John Brancy and Peter Dugan: A Winning Pair

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Back in our April issue, Wah Keung Chan and I predicted that John Brancy would be one of the winners of the 2018 CMIM. I met the American baritone with pianist Peter Dugan two days before the Aria division finals. Brancy won First Prize in the Art Song division and the French Mélodie Award.

Photo : Gerard Collett

Is vocal technique different for opera and art song?

John: Absolutely. When I was singing mélodies at Bourgie Hall, I was able to play with the hall; it had the acoustics that allow the performer do that. I could go ‘off the voice’ and into pure falsetto. I was able to mix the voice more. In opera, unless it is something such as Billy Budd, [in which]the orchestration its very calm, it’s harder to be ‘off the voice.’ You don’t want to do that. It won’t be ringing, and the legato will also be compromised.

What do you do to take care of your voice in a taxing competition like the CMIM?

John: Before the competition, Peter and I did a series of outdoor concerts in Kansas City, so we arrived on May 28 at 2 a.m. and had to sing the next day! I feel that preparatory work is very important. Managing stress and tension, getting good hydration and sleep. I use a zinc spray and recently I have been taking amazing mushroom supplements by Host Defense. Some of them are good for nerves and stress as well as the adrenal system. When we sing, we use a lot of life force to emote and get all that sound and energy out to the audience. Those nerves and energy can make your body go into overdrive mode, just like an athlete in a competition. Also, getting eight or nine hours of sleep is the most important factor.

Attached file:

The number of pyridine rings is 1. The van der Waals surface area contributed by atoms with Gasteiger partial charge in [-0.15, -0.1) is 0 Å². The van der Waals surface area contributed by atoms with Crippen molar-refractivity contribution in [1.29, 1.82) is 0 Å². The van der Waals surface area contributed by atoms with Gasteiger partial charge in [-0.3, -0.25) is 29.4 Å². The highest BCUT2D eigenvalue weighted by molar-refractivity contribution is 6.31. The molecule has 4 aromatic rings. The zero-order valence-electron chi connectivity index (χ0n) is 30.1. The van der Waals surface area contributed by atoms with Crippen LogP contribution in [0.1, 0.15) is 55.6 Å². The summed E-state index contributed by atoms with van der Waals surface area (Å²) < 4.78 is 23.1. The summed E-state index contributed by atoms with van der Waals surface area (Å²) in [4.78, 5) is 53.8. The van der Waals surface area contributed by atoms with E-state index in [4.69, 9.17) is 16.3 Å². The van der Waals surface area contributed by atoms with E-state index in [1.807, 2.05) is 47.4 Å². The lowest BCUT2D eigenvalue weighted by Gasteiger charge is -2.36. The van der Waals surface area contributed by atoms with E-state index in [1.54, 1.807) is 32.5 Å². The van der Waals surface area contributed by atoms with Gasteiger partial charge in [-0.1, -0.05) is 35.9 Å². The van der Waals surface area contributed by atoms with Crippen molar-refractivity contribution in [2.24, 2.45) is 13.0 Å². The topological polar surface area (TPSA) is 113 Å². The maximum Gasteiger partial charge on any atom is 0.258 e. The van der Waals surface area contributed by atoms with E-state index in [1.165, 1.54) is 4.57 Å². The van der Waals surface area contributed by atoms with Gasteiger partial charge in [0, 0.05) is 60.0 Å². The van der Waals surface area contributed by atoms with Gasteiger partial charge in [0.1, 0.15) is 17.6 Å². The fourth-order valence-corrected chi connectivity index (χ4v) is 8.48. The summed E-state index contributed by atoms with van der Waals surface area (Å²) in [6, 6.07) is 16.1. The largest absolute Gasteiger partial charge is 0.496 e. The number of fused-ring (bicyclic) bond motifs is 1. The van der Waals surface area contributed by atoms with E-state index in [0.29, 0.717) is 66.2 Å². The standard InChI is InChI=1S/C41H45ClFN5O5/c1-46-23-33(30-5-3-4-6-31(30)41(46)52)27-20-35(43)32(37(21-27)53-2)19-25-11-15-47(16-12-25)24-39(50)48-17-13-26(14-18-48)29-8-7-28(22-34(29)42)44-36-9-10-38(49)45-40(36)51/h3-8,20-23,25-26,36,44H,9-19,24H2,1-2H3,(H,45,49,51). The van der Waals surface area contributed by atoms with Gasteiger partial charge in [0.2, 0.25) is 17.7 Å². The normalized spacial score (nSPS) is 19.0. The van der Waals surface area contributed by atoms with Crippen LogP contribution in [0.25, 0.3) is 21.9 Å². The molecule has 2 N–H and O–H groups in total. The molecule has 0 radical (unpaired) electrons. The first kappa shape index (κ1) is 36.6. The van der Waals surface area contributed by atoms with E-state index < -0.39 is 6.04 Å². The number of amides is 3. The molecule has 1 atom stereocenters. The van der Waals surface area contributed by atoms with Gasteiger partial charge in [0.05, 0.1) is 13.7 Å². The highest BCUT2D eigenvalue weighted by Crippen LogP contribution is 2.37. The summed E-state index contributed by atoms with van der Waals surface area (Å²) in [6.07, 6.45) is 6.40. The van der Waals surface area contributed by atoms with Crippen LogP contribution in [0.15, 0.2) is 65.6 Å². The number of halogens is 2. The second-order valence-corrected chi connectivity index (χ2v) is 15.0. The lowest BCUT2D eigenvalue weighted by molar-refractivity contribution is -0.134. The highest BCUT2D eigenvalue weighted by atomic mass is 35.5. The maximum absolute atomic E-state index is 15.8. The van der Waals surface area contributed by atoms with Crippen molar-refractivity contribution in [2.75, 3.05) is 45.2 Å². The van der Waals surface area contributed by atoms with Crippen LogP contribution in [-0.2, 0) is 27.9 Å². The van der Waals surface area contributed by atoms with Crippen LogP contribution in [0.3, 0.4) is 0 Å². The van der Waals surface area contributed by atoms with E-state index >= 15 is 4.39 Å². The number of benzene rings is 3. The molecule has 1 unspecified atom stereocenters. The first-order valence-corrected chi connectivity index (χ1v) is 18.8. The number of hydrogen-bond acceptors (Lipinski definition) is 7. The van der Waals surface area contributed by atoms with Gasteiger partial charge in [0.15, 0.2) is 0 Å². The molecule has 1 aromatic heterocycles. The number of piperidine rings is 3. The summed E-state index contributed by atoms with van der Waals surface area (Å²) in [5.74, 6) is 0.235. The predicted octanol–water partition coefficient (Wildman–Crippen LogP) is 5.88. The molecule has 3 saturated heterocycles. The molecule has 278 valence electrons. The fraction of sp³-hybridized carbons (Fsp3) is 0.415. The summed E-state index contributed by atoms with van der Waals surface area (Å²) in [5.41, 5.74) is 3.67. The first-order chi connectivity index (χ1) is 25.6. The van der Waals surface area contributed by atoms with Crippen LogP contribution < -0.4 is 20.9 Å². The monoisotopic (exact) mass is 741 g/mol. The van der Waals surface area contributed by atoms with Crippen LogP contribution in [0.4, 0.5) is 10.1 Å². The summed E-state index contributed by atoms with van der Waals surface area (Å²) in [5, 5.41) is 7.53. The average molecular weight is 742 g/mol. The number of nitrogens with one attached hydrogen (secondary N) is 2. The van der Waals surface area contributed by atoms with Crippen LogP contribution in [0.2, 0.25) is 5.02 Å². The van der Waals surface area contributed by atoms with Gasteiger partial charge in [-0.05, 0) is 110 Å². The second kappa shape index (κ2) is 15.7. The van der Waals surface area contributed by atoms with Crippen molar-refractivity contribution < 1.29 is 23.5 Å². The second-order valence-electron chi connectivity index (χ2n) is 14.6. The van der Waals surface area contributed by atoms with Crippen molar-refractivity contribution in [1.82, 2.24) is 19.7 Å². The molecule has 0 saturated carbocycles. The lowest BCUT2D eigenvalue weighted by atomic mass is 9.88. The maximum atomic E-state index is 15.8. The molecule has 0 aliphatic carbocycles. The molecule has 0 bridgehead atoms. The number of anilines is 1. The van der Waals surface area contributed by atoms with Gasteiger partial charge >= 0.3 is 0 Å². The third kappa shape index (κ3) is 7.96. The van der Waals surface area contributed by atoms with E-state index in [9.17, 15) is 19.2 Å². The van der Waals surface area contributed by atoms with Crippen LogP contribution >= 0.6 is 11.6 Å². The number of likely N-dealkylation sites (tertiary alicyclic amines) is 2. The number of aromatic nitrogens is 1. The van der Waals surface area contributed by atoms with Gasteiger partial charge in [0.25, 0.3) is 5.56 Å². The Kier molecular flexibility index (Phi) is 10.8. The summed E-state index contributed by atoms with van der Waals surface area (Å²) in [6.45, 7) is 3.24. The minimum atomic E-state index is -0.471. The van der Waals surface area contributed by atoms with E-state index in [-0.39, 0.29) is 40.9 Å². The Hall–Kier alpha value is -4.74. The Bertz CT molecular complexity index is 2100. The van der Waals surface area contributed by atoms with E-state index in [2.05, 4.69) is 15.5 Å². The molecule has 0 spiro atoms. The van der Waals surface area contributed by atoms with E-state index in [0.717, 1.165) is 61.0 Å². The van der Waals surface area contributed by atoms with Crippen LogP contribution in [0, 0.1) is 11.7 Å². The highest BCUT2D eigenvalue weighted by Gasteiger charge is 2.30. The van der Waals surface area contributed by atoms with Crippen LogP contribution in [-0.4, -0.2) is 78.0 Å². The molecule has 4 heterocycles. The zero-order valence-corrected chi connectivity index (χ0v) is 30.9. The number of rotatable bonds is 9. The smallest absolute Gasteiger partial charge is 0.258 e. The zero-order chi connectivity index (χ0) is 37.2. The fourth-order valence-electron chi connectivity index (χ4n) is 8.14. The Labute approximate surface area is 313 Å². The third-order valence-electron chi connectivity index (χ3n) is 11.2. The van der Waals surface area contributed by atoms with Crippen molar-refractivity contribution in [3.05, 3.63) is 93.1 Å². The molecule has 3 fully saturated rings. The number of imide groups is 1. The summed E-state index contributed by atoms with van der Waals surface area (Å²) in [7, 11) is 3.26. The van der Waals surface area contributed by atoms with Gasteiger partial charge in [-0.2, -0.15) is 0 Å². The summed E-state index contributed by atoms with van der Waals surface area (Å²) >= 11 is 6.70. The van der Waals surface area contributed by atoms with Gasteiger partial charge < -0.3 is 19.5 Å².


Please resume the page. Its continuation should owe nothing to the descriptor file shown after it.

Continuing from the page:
When are you next performing in Montreal?

John: Peter and I have been working on a project since 2014 for which we made a CD called The Silent Night, World War I Memorial in Song. Then we made a second program called Armistice: The Journey Home, which is a collection of songs and original arrangements. We actually performed Silent Night in 2015 with the Société d’art vocal de Montréal, so now we are going to bring Armistice. Some of the composers fought or served at World War I, but what makes this program different is the theme of home and where home is in the wake of catastrophe.

Peter: One of the interesting aspects is that at the time, people thought WWI would be the war to end all wars. Obviously that didn’t prove to be true and we wanted to explore that.

John: And the world is not in a solid state right now. If you are privileged to live in certain places that aren’t being ravished by war, then you won’t be thinking about it all the time, but it doesn’t mean it isn’t happening.

Peter: Another idea that’s in the program is of people who wander during the war or after it. People who have lost their home. To that end we perform the Songs of Travel by Vaughan Williams, who actually served in WWI.

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